II. Petitioner's asserted second ground for relief-that prosecutors engaged in multiple instances of misconduct-is meritless and must rise to the level of a constitutional violation to be asserted in a § 2255 claim.

Kilgore argues that the prosecutors improperly vouched for the credibility of witnesses, misstated the evidence in closing argument, and made improper remarks, which amounted to prosecutorial misconduct. Mot. 6-10. For a prosecutor's remarks to amount to a denial of due process, the remarks must have been (1) improper and (2) so prejudicial to a defendant's substantive rights that the defendant was denied a fair trial. United States v. Wilson, 135 F.3d 291, 297 (4th Cir. 1998); United States v. Adam, 70 F.3d 776, 780 (4th Cir. 1995). A court may find a prosecutor's remarks improper while still finding they were not so prejudicial as to deprive a defendant of a fair trial. See Darden v. Wainwright, 477 U.S. 169, 179-80 (1986) (explaining that the prosecutor's comments "undoubtedly were improper" but "[t]he relevant question is whether the prosecutors' comments so infected the trial with unfairness as to make the resulting conviction a denial of due process.") (internal quotations omitted); see also Bennett v. Angelone, 92 F.3d 1336, 1346 (4th Cir. 1996) ("[N]ot every improper trial argument amounts to a denial of due process.").

Courts look to four factors to determine whether an improper statement deprives the defendant of a fair trial. The Court examines, (1) the degree to which the prosecutor's remarks have a tendency to mislead the jury and to prejudice the accused; (2) whether the remarks were isolated or extensive; (3) absent the remarks, the strength of competent proof introduced to establish the guilt of the accused; and (4) whether the comments were deliberately placed before the jury to divert attention to extraneous matters. United States v. Wilson, 135 F.3d 291, 297 (4th Cir. 1998).

The alleged instances of prosecutorial misconduct are meritless; even if there existed prosecutorial misconduct, it would not rise to the level of a constitutional violation. The alleged instances are isolated, and there is no evidence the prosecutor's remarks were made to deliberately mislead the jury. Also, there was strong proof to establish guilt. This Court noted this at sentencing when discussing the speed at which the jury deliberated, stating, "I don't think the speed was any indication of lack of caution; it was reflective of the overwhelming evidence in the case." Govt. Resp. at Ex. 1, 49 (Sentencing Tr.).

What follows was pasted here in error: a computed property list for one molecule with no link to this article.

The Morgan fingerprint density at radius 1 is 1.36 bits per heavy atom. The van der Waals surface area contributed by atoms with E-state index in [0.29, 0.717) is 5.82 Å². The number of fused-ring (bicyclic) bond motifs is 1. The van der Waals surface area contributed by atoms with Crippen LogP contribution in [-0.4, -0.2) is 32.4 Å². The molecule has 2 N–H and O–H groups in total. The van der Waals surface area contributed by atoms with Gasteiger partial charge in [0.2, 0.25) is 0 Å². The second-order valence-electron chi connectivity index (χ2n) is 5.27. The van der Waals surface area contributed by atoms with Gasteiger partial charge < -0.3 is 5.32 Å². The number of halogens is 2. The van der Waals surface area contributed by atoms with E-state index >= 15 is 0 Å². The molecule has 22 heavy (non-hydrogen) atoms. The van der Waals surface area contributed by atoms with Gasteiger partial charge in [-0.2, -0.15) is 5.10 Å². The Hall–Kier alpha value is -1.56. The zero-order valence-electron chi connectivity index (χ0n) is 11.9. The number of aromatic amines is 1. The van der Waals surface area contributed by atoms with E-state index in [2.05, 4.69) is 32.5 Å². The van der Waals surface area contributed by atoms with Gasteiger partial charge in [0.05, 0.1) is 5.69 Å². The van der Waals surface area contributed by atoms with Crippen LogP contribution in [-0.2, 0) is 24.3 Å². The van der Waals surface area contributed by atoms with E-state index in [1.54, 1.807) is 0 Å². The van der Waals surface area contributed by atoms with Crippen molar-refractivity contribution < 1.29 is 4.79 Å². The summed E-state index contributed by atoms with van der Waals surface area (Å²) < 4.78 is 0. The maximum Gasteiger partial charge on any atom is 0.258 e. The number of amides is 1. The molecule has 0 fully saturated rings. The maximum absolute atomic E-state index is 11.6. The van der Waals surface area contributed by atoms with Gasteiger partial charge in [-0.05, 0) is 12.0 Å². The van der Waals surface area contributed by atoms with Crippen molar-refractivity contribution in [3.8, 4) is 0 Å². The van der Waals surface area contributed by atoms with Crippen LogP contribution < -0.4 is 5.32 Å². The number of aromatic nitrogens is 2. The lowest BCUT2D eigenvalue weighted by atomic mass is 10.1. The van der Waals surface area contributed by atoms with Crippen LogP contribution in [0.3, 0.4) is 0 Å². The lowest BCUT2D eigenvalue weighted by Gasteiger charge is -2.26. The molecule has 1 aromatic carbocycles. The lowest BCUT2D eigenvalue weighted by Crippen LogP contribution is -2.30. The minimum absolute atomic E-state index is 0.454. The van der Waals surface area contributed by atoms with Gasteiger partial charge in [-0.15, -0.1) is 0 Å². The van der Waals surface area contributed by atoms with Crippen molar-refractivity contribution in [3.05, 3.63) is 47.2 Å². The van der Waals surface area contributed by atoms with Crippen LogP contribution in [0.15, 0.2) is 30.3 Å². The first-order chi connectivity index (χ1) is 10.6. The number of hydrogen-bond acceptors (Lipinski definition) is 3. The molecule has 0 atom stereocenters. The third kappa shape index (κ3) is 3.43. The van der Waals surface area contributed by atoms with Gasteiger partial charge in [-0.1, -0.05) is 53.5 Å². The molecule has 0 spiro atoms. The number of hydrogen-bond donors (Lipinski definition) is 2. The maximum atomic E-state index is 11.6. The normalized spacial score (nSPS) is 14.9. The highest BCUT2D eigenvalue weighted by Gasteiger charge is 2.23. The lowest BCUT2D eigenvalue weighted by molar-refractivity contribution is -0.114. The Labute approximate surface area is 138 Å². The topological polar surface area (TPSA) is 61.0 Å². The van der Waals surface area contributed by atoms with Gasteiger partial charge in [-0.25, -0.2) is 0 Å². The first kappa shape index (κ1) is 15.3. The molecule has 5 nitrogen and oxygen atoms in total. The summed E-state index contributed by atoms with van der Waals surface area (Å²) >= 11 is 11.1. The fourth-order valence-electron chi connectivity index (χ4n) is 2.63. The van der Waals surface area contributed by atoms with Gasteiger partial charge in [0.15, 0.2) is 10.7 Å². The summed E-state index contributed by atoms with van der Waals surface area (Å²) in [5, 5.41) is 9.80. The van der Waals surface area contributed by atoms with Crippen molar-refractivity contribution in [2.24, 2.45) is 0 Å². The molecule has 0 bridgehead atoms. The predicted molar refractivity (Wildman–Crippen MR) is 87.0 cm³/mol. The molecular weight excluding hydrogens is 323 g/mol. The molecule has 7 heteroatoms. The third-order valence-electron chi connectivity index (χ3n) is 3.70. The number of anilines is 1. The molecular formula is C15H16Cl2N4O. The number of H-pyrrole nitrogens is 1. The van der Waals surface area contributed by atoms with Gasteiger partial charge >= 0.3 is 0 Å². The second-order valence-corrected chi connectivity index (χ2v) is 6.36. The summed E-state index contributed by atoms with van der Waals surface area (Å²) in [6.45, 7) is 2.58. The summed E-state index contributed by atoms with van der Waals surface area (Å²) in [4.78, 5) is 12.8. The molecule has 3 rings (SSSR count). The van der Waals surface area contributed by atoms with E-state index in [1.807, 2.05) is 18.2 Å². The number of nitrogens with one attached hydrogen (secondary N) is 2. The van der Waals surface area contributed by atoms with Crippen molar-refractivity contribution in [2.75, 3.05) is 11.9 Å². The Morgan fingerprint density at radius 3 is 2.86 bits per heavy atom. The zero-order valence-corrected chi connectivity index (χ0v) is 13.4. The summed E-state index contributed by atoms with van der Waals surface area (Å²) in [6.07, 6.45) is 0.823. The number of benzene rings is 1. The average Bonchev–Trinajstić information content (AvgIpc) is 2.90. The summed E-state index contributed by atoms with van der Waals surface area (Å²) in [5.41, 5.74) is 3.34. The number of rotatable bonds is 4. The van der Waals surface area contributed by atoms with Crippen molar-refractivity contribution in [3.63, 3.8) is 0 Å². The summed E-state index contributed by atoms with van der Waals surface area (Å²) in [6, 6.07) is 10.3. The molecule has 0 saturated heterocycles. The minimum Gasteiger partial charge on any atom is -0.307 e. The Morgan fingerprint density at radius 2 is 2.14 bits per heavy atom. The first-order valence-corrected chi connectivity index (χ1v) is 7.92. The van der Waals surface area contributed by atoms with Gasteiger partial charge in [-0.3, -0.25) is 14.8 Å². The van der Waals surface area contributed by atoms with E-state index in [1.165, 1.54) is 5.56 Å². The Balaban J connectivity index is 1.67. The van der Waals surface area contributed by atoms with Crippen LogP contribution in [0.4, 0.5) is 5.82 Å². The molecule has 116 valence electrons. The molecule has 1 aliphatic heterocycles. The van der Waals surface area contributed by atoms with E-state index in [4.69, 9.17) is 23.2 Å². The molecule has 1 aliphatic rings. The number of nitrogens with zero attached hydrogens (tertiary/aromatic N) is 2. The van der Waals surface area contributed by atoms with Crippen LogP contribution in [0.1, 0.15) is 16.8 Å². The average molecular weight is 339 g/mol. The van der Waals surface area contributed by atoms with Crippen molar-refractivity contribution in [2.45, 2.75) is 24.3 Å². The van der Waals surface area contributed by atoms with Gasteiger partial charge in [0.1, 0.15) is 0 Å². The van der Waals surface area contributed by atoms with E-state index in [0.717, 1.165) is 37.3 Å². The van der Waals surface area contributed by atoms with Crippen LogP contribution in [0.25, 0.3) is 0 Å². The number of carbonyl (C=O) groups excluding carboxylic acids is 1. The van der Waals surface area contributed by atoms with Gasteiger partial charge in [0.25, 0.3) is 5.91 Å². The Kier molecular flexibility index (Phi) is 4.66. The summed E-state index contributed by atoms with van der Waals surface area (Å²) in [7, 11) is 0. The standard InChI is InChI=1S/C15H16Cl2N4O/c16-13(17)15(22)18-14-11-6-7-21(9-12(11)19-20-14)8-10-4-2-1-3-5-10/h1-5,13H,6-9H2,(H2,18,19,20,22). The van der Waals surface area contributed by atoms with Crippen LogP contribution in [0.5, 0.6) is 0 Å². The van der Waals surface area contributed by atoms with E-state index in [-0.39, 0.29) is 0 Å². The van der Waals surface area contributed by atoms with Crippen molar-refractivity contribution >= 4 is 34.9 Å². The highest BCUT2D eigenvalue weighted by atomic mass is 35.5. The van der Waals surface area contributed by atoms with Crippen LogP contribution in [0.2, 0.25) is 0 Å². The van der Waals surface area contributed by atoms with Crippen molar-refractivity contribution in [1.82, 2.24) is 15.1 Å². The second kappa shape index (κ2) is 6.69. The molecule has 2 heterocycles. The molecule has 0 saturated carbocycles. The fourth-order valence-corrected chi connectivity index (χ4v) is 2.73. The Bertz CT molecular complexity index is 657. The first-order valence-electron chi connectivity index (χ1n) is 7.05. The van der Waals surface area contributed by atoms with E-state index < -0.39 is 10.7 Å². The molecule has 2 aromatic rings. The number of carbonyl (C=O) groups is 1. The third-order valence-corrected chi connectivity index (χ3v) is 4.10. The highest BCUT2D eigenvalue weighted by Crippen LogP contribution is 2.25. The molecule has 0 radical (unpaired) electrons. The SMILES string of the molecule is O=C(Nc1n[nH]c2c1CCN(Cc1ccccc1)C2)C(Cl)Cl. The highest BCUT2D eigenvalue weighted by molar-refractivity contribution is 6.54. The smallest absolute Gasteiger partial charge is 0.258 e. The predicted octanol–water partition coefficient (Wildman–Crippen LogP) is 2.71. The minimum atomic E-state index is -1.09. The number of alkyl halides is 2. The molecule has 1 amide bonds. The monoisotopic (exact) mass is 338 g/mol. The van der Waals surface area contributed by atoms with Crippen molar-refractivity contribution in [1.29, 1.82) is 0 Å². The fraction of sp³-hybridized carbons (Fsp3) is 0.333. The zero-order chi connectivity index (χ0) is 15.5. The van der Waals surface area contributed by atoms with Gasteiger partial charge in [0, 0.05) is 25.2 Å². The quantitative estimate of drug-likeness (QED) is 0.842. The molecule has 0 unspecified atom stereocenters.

Kilgore's claims that the remarks were improper do not rise to the level of constitutional violations and thus should have been brought on direct appeal. Because they were not, Kilgore waived his right to assert them, and they may not be brought here. See Stone v. Powell, 428 U.S. 465, 477 (1976).

CERTIFICATE OF APPEALABILITY

Kilgore may not appeal this Court's denial of relief under 28 U.S.C. § 2255 unless it issues a certificate of appealability. United States v. Hardy, 227 Fed.Appx. 272, 273 (4th Cir. 2007). A certificate of appealability will not issue unless Kilgore has made a "substantial showing of the denial of a constitutional right." 28 U.S.C. § 2253(c); Hardy, 227 Fed.Appx. at 273. "A prisoner satisfies this standard by demonstrating that reasonable jurists would find that any assessment of the constitutional claims by the district court is debatable or wrong and that any dispositive procedural ruling by the district court is likewise debatable." United States v. Riley, 322 Fed.Appx. 296, 297 (4th Cir. 2009).

This Court has assessed the claims in Kilgore's motion to vacate his sentence on the merits and found them deficient. No reasonable jurist could find merit in any of Kilgore's claims, and thus no certificate of appealability shall issue.

CONCLUSION

The Court finds that Petitioner's claims that prosecutors' remarks were improper do not rise to the level of a denial of due process, and that all claims either were, or could have been, but were not, brought on direct appeal. Kilgore's motion will be denied and no certificate of appealability shall issue. Accordingly, it is, this 31st day of March, 2015, by the United States District Court for the District of Maryland,

ORDERED, that Petitioner's Motion to Vacate, Set Aside, or Correct Sentence under 28 U.S.C. § 2255 [ECF No. 529] is hereby DENIED; and it is further

ORDERED, that a certificate of appealability SHALL NOT BE ISSUED; and it is further

ORDERED, that the Clerk is hereby DIRECTED to mail a copy of this Memorandum Opinion and Order to Petitioner; and it is further

ORDERED, that the Clerk is hereby DIRECTED to close Civil Action No. RWT-12-0557.